Published on November 28, 2016

Supporting each other through pulmonary hypertensionSupporting each other through pulmonary hypertension

For Cathy MacLeod, a diagnosis of pulmonary hypertension was terrifying.

“They said the average life span is three to five years. Then they said, ‘but with medication, you can live longer.’ But the only thing I heard was three to five years,” she said.

That was five and a half years ago.

MacLeod, a Falmouth resident, has since become a source of information and comfort for other Cape residents with pulmonary hypertension (PH). She founded the Cape Cod Pulmonary Hypertension Support Group, which meets monthly in Falmouth and is hosting a special forum on Dec. 3 in Centerville.

The forum will begin at 1-3 p.m. at the Centerville Fire Station, 1875 Route 28, Centerville. An elevator is available to get to the second-floor meeting room.

Special guest speaker Sandra Lombardi, RN, has 15 years of experience working with PH patients in the San Diego area, including work on clinical trials.

“She will speak on the newest medications, and will explain to caregivers and people who are newly diagnosed how to deal with PH and what to expect,” MacLeod said.

The support group has proved invaluable for members, she said.

“My doctor can tell me the medical facts, but he’s not sitting in my chair,” she said. “It’s nice to talk to someone else who has it.”

What Is Pulmonary Hypertension?

“Pulmonary hypertension is a constellation of diseases,” said Paul Evans, MD, a specialist in pulmonary medicine at Cape Cod Hospital.

“The short version is that it’s a disease where there is high blood pressure – that’s the hypertension part – in the blood vessels that go from the right side of your heart into your lungs.” This forces the right side of the heart to work harder to keep blood moving.

“The most common symptom is shortness of breath, especially with exertion, going uphill and things like that,” he said.

Other symptoms can include chest pain or chest pressure, fainting spells, fatigue, swelling in the legs, and signs of low oxygen level, such as blue finger tips or blue lips.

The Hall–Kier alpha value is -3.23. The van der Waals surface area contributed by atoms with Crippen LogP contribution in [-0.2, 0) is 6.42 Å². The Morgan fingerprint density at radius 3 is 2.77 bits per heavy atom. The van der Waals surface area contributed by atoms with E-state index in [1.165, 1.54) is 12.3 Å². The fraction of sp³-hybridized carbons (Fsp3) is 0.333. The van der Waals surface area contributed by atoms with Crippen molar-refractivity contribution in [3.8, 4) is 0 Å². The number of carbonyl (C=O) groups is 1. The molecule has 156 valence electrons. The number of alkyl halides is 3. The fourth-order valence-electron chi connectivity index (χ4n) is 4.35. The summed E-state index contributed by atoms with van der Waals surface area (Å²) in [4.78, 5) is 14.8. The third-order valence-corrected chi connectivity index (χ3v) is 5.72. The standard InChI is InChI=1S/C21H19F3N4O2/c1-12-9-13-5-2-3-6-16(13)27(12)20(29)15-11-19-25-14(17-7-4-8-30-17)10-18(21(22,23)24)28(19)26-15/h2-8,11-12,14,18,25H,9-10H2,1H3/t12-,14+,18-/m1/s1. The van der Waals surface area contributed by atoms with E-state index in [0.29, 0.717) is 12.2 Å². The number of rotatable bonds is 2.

“The day-to-day symptoms are that you’re very tired,” said MacLeod. “You can wake up in the morning and think, I’m going to do this and that, and by noon you’re not doing anything.

“We call that a PH day; when you get up and you get no further than your couch – a no-energy day. That’s a very common symptom because our oxygen level is lower than for a normal person.”

In some cases, a specific cause for PH can be found, including left heart disease (such as congestive heart failure), lung disease (including chronic obstructive pulmonary disease, also known as COPD, or emphysema) or blood clots. Sometimes it’s idiopathic, meaning there’s no identifiable cause, although some people have a genetic predisposition, Dr. Evans said.

“It’s something where you just get it, like rheumatoid arthritis,” he said. “You develop it, and it’s not your fault.”

Screening and Treatment

An echocardiogram and breathing tests are among the non-invasive tests that can be done to screen for PH, but the definitive test is a right heart catheterization (sometimes called a cardiac catheterization).

Since there is no cure for PH (except for cases that lead to a lung transplant), treatments focus on dealing with the underlying causes, Dr. Evans said.

“If you have a leaky valve on the left, we fix the valve,” he said. “If you have sleep apnea, get that treated.”

Drugs like the erectile dysfunction drug Viagra, which affects intravenous flow, can be used to relieve the symptoms of PH, while patients with blood clots get a blood thinner, like Coumadin. MacLeod initially used an oxygen tank around the clock, but now uses one only while sleeping.

As far as MacLeod is concerned, joining a support group is an essential part of treatment for PH.

“At the support group meetings, we share anything new that we know and we support each other. It’s nice to know that everyone knows what you’re talking about when you say, ‘I was too tired to do that.’”

Dr. Evans agreed.

“Educating people leads to better outcomes with almost any disease,” he said. “They learn about the best therapies, the latest treatments. It keeps the dialogue going between them and their physician.”

To learn more about the Cape Cod Pulmonary Hypertension Support Group, call Cathy MacLeod at 508-273-3078.